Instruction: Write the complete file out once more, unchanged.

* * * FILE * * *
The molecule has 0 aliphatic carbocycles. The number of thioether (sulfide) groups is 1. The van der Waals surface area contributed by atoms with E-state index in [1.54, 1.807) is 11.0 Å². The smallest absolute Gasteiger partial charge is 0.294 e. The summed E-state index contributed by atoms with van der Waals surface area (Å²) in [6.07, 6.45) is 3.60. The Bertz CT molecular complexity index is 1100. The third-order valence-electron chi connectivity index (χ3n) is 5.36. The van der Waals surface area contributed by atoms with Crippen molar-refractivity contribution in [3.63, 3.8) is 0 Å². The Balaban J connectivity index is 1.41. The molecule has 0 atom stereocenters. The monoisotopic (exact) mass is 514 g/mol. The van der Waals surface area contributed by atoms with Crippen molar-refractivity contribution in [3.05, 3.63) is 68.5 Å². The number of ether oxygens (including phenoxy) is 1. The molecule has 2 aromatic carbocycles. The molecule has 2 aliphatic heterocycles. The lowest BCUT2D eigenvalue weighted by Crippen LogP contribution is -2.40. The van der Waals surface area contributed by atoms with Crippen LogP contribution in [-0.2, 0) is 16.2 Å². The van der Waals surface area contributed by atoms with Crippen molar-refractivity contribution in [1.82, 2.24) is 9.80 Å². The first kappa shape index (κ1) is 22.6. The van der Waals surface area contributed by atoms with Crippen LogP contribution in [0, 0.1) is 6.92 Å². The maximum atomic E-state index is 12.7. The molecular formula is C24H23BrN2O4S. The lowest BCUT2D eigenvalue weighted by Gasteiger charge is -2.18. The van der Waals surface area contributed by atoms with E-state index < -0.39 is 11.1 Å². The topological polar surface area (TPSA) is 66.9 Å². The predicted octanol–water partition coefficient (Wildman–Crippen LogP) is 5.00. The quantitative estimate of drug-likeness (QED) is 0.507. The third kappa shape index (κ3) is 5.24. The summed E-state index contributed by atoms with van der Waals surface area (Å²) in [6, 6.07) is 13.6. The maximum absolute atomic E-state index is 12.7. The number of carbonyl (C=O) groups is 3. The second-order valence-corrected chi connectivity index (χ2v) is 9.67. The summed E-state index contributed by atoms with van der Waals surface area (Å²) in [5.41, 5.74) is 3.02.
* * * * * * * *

The molecule has 0 aliphatic carbocycles. The number of thioether (sulfide) groups is 1. The van der Waals surface area contributed by atoms with E-state index in [1.54, 1.807) is 11.0 Å². The smallest absolute Gasteiger partial charge is 0.294 e. The summed E-state index contributed by atoms with van der Waals surface area (Å²) in [6.07, 6.45) is 3.60. The Bertz CT molecular complexity index is 1100. The third-order valence-electron chi connectivity index (χ3n) is 5.36. The van der Waals surface area contributed by atoms with Crippen molar-refractivity contribution in [3.63, 3.8) is 0 Å². The Balaban J connectivity index is 1.41. The molecule has 0 atom stereocenters. The monoisotopic (exact) mass is 514 g/mol. The van der Waals surface area contributed by atoms with Crippen molar-refractivity contribution in [3.05, 3.63) is 68.5 Å². The number of ether oxygens (including phenoxy) is 1. The molecule has 2 aromatic carbocycles. The molecule has 2 aliphatic heterocycles. The lowest BCUT2D eigenvalue weighted by Crippen LogP contribution is -2.40. The van der Waals surface area contributed by atoms with Crippen LogP contribution in [-0.2, 0) is 16.2 Å². The van der Waals surface area contributed by atoms with Crippen molar-refractivity contribution in [1.82, 2.24) is 9.80 Å². The first kappa shape index (κ1) is 22.6. The van der Waals surface area contributed by atoms with Crippen LogP contribution in [0, 0.1) is 6.92 Å². The maximum atomic E-state index is 12.7. The molecular formula is C24H23BrN2O4S. The lowest BCUT2D eigenvalue weighted by Gasteiger charge is -2.18. The van der Waals surface area contributed by atoms with E-state index < -0.39 is 11.1 Å². The topological polar surface area (TPSA) is 66.9 Å². The predicted octanol–water partition coefficient (Wildman–Crippen LogP) is 5.00. The quantitative estimate of drug-likeness (QED) is 0.507. The third kappa shape index (κ3) is 5.24. The summed E-state index contributed by atoms with van der Waals surface area (Å²) in [6, 6.07) is 13.6. The maximum absolute atomic E-state index is 12.7. The number of carbonyl (C=O) groups is 3. The second-order valence-corrected chi connectivity index (χ2v) is 9.67. The summed E-state index contributed by atoms with van der Waals surface area (Å²) in [5.41, 5.74) is 3.02.